Occasionally, Grandma would visit us in Ohio. There was a spare bedroom that we always referred to as Grandma’s room (though it would have made more sense to use it so my sister and I could sleep in separate rooms, at least when we got old enough to fight).

I wish we had lived closer together so that I could have spent more time with her, sharing our mutual hobbies. But I’m glad this picture survived so that I can remember her as I knew her – an active, creative woman who raised lovely flowers, plus three boys and one girl, my mother.

A Window, Biscuits, a Butter Churn, and a Mule

It was an ordinary farmhouse, located outside Beattyville, Kentucky. But there was a secret inside that we kids loved. The kitchen, of course, was the best room to be in. But getting there was even more fun. The kitchen was obviously an add-on to the house, and the entry points to it included not just a door but a window, leading from one of the bedrooms to the kitchen. Of course, we never used the door like the grownups did.

The house belonged to our Cousins Addie and Jim Mainous. They were old even when we used to visit them during the summers. But every day, Cousin Addie hand-made biscuits and sawmill gravy. (Sawmill gravy is different from redeye gravy. Sawmill gravy uses milk. Redeye gravy uses coffee. But I digress.) The kitchen was painted black, but there was lots of sunshine coming in the windows and the back door. It wasn’t at all gloomy. It was warm and cozy and smelled like the biscuits that were rolled out with a drinking glass and cut to size using the mouth of the same glass.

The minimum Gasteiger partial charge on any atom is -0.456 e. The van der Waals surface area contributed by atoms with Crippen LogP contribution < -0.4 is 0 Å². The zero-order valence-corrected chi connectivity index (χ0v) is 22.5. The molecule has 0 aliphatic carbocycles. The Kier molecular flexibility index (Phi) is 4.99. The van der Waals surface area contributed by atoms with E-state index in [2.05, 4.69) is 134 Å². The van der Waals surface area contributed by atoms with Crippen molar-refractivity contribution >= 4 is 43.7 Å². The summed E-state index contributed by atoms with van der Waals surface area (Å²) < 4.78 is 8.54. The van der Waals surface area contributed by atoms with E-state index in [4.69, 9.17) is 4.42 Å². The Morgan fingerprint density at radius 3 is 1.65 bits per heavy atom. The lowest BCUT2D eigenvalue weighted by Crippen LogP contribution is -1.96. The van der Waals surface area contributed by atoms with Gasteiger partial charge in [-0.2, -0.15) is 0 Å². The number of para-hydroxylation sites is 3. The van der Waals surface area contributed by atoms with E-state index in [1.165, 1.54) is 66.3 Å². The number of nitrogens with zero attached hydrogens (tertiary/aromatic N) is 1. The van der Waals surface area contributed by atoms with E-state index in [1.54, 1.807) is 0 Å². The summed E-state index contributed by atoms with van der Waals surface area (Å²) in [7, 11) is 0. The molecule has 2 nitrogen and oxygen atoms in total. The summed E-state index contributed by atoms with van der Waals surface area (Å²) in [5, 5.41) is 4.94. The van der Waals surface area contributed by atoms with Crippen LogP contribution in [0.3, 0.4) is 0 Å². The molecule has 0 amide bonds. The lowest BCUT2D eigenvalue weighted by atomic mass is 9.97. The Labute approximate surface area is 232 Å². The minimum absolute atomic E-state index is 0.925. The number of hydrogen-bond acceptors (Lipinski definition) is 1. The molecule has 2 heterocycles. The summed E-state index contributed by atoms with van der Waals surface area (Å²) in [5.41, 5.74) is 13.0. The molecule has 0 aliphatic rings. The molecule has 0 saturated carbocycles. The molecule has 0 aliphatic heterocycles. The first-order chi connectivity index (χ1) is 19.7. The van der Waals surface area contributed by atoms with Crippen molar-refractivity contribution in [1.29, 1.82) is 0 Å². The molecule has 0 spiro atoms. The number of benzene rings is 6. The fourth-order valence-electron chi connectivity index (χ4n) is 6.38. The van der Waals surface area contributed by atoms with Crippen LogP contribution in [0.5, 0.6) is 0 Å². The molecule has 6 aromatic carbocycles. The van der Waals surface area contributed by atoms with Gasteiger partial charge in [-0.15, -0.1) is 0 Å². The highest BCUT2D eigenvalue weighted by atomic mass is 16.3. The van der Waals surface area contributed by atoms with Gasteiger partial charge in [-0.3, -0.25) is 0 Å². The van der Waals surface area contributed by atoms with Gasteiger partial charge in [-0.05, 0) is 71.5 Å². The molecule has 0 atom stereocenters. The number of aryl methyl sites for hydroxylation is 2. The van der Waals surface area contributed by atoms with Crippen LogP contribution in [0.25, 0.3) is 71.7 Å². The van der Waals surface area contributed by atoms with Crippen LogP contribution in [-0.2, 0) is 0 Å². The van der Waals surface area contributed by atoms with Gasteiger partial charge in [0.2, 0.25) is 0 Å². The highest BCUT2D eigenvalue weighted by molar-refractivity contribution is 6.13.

Addie was a thin woman with a big laugh, who almost never wore her dentures. All I remember ever seeing her wear were dark cotton dresses and white aprons. Cousin Jim always seemed to be sitting at the kitchen table, not talking but drinking coffee and eating biscuits and gravy. We kids used to make butter in the authentic churn, which would now be an expensive antique.

In the living room, we found old paper or cardboard fans that were printed with the names of churches and funeral homes. The beds we slept in were much taller than those we were used to, which made climbing into them a workout. Just beside the house was a kitchen garden, which was endlessly diverting. We pulled up carrots and potatoes (which were usually not full-grown yet).

A little ways from the house was a barn, and it was the site of many adventures. There was a hayloft that contained bales of straw (not hay), but we were too young and timid to jump from it, as kids always do in the movies. There was also a fascinating old iron machine that took the kernels off the cobs of dried corn. We loved using it, though it turned out later that the corn cobs were meant to be left whole. There was also a mule, which I once got to ride bareback. Here’s some advice: Never ride a mule bareback. Their spines are very bony.

Across the road from the farmhouse was a hill that led to an ancient family cemetery. It made a nice walk to swing on the gate across the path and trek up there. I don’t know for sure, but I like to think of Addie and Jim being buried there and not in some huge cemetery far from their home.